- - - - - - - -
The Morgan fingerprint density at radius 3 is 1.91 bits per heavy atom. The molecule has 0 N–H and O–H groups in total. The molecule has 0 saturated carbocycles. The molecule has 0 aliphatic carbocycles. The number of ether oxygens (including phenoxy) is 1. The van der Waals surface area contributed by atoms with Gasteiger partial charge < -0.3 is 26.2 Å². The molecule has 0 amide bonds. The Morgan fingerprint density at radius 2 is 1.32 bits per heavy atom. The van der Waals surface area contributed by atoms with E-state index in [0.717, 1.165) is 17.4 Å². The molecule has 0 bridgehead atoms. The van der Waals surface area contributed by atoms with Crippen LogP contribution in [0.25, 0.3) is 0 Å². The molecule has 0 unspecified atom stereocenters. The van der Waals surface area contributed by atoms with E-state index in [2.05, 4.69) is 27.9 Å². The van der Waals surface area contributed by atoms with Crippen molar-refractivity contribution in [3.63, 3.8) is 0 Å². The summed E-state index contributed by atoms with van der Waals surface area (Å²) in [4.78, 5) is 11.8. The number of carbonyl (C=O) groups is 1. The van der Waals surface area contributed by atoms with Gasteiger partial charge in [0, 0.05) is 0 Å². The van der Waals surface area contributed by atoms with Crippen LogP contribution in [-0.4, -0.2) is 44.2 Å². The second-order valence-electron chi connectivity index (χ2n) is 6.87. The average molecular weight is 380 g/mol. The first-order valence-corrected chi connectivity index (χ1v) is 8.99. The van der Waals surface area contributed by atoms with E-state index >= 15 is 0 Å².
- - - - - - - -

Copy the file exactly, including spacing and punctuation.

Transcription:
The Morgan fingerprint density at radius 3 is 1.91 bits per heavy atom. The molecule has 0 N–H and O–H groups in total. The molecule has 0 saturated carbocycles. The molecule has 0 aliphatic carbocycles. The number of ether oxygens (including phenoxy) is 1. The van der Waals surface area contributed by atoms with Gasteiger partial charge < -0.3 is 26.2 Å². The molecule has 0 amide bonds. The Morgan fingerprint density at radius 2 is 1.32 bits per heavy atom. The van der Waals surface area contributed by atoms with E-state index in [0.717, 1.165) is 17.4 Å². The molecule has 0 bridgehead atoms. The van der Waals surface area contributed by atoms with Crippen LogP contribution in [0.25, 0.3) is 0 Å². The molecule has 0 unspecified atom stereocenters. The van der Waals surface area contributed by atoms with E-state index in [2.05, 4.69) is 27.9 Å². The van der Waals surface area contributed by atoms with Crippen molar-refractivity contribution in [3.63, 3.8) is 0 Å². The summed E-state index contributed by atoms with van der Waals surface area (Å²) in [4.78, 5) is 11.8. The number of carbonyl (C=O) groups is 1. The van der Waals surface area contributed by atoms with Gasteiger partial charge in [0, 0.05) is 0 Å². The van der Waals surface area contributed by atoms with Crippen LogP contribution in [-0.4, -0.2) is 44.2 Å². The second-order valence-electron chi connectivity index (χ2n) is 6.87. The average molecular weight is 380 g/mol. The first-order valence-corrected chi connectivity index (χ1v) is 8.99. The van der Waals surface area contributed by atoms with E-state index >= 15 is 0 Å².